Currently, I am a senior staff research scientist at DeepMind, where I study reinforcement learning with forays into other topics in machine learning and neuroscience.

My research agenda focuses on finding the critical path to human-level AI. I believe we are in fact only a handful of great papers away from the most significant breakthrough in human history. With the help of my collaborators, I hope to move us closer; one paper, experiment, or conversation at a time.

- Distributional RL
- Foundations of deep RL
- Connecting Neuroscience & AI
- Learning from sparse rewards

PhD in Computer Science, 2014

University of Massachusetts, Amherst

BSc in Computer Science, 2007

University of Oklahoma

BSc in Mathematics, 2007

University of Oklahoma

Everything is theoretically impossible, until it's done.

— Robert A. Heinlein

Just after the frenetic sprint leading up to a conference deadline, I often end up chastising myself for not being more single-focus in my research. This weekend, while recovering from the ICML deadline, I found myself replaying the same familiar thought patterns: “I want to work deeply on only a couple of projects”, then “What would those be now that the slate is clean”, and finally, realizing that I have listed a half-dozen projects that should start immediately!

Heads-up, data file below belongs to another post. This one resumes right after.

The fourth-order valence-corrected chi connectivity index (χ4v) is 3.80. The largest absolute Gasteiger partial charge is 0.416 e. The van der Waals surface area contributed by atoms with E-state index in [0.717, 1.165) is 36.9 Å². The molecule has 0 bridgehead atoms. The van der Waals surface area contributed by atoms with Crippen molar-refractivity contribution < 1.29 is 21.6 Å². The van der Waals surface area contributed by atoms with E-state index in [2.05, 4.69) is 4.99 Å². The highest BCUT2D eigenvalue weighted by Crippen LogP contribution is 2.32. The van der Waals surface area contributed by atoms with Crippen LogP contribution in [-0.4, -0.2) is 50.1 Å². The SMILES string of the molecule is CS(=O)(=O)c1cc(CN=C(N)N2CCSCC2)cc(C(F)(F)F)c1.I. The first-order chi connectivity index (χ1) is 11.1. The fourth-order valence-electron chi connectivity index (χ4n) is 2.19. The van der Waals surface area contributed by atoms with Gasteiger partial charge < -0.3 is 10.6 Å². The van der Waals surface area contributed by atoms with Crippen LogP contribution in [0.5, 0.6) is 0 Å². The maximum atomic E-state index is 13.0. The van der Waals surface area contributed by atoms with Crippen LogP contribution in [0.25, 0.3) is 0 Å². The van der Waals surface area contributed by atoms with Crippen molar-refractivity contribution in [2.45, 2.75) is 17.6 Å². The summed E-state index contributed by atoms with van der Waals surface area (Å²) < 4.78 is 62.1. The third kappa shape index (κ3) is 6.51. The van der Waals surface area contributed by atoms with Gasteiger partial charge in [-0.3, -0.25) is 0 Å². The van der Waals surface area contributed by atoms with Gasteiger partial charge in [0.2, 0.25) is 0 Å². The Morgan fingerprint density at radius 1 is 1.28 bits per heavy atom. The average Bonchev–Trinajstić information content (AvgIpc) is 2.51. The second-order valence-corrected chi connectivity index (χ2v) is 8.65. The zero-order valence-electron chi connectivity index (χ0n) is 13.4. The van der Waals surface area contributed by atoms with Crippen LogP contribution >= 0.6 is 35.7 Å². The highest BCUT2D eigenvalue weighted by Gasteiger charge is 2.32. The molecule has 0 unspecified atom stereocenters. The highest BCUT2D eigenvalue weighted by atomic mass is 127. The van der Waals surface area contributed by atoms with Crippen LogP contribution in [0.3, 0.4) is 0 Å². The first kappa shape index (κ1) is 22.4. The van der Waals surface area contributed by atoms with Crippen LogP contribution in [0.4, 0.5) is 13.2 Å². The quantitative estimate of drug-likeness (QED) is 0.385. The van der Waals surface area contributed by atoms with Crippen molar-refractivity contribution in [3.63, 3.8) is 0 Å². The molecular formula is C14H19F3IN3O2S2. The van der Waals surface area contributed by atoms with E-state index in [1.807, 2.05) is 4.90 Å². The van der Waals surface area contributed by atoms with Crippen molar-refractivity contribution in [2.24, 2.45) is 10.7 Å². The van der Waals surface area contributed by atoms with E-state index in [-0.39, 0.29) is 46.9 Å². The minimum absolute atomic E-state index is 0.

Imagined for centuries, with unimaginable consequences and only examples from nature effortlessly demonstrating what is possible. The invention of flight bears numerous similarities with our on-going search for the discovery of human-level artificial intelligence (AI). Even today, as some of the most brilliant and successful people of our time recede into a type of paranoid fever dream about its dangers, others continue to argue true AI is simply impossible. We have been here before, and come …

Since its introduction, the reward prediction error theory of dopamine has explained a wealth of empirical phenomena, providing a unifying framework for understanding the representation of reward and value in the brain. According to the now canonical theory, reward predictions are represented as a single scalar quantity, which supports learning about the expectation, or mean, of stochastic outcomes. Here we propose an account of dopamine-based reinforcement learning inspired by recent artificial intelligence research on distributional reinforcement learning. We hypothesized that the brain represents possible future rewards not as a single mean, but instead as a probability distribution, effectively representing multiple future outcomes simultaneously and in parallel. This idea implies a set of empirical predictions, which we tested using single-unit recordings from mouse ventral tegmental area. Our findings provide strong evidence for a neural realization of distributional reinforcement learning.